many species of oak (Quercus spp.).
It is one of the most serious tree diseases in the United
States, killing thousands of oaks each year in forests,
woodlots, and home landscapes. (USDA)
Oak Wilt Management - What are the Options:
Thousands of Oaks in woodlands and urban settings
die from oak wilt every year. Widespread in Wisconsin,
Minnesota, and Michigan, the disease is caused by the fungus
Ceratocystis fagacearum. Because trees in the red oak group fall
prey to the disease most often, the publication focuses on the
red oak group.
Oak Wilt in Wisconsin: Biology and
Oak wilt has probably been a part of our forests in Wisconsin
for 100 years. Oak wilt is caused by a fungus, that invades
water-conducting vessels and induces the formation of
balloon-like projections called tyloses which also plug the
vessels. As water movement within the tree is slowed, the leaves
wilt and drop off the tree.
Twolined chestnut borer:
Adult twolined chestnut borers
primarily attack oaks that are damaged by drought or trees that
are suppressed or declining. Urban oaks that suffer stress from
trunk and root injury, soil compaction, and changes in soil
depth are equally vulnerable to attack by this pest.
Collapsing foundations: The ecology of the
British oak, implications of its decline and mitigation options:
spp.) is declining globally due to a variety of pests, pathogens
and climate change. Assessments of the impact of losing keystone
species such as oak, should include the impact on associated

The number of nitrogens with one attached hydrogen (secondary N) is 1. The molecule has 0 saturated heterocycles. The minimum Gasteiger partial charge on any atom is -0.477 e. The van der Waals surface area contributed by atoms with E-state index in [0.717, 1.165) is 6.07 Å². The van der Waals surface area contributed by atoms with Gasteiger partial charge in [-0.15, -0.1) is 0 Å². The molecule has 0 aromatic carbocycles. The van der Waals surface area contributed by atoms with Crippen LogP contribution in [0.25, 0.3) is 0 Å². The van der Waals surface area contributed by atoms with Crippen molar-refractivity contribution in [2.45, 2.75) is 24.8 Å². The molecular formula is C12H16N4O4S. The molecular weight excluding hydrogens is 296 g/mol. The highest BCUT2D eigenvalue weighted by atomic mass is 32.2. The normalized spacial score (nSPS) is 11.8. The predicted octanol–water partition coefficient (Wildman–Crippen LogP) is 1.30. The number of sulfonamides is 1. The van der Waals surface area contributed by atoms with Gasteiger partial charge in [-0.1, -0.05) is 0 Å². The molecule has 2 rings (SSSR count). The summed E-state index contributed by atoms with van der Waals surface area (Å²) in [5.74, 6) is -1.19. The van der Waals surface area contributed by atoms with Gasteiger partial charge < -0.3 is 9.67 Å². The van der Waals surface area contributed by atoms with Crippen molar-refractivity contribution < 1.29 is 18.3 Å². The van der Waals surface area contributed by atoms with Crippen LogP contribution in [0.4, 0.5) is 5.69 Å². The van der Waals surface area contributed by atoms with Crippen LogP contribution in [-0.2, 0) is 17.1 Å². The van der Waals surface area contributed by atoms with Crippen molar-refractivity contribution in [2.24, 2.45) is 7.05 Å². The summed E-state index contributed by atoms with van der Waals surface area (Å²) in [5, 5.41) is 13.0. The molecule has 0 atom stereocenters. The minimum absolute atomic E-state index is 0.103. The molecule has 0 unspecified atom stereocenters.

biodiversity and ecosystem functioning, and consider mitigation
options. Here, we assess the potential ecological implications
of a decline in Quercus petraea/robur within the UK. We collated
a database of 2300 species associated with Q. petraea/robur of
which 326 were found to be obligate associates (only found on Q.
Preparing for life after peak oak:
no coincidence that oaks appear so prominently in premodern
European mythology. Thousands of species are known to live among
their branches and in their bark; their nuts are foundational to
forest food webs. A centuries-old oak is practically an
ecosystem unto itself, and though people no longer worship
beneath their boughs, oaks remain appreciated and even beloved.
Spruce decline in Wisconsin:
Spruce decline has been advancing in Northcentral Wisconsin
since about 1988, with symptoms progressing from the ground up,
and from the inside of the crown outward. Symptoms
included very poor live crown ratios and loss of needles
throughout the crown, but significantly worse on the lower
portions of the crown.
Sugar Maples Trouble?: As
many readers know, sugar maple is one of the most important
timber species in the North Woods.Unfortunately, for the past
several years, reports of dieback have been coming from multiple
locations across the UP, northern Minnesota, and northern
of damage from exotic invasive earthworm activity was highly correlated
to sugar maple dieback in the Upper Great Lakes region.
Sugar maple in
the western Upper Great Lakes region has recently been reported with
increased crown dieback symptoms, prompting investigation of the dieback
etiology across the region. Evaluation of sugar maple dieback from 2009
to 2012 across a 120 plot network in Upper Michigan, northern Wisconsin,
and eastern Minnesota has indicated that forest floor disturbance
impacts from exotic invasive earthworms was significantly related to
Click here to read the full article.
Emerald Ash Borer: Emerald
ash borer was found in southeast Wisconsin in August of 2008.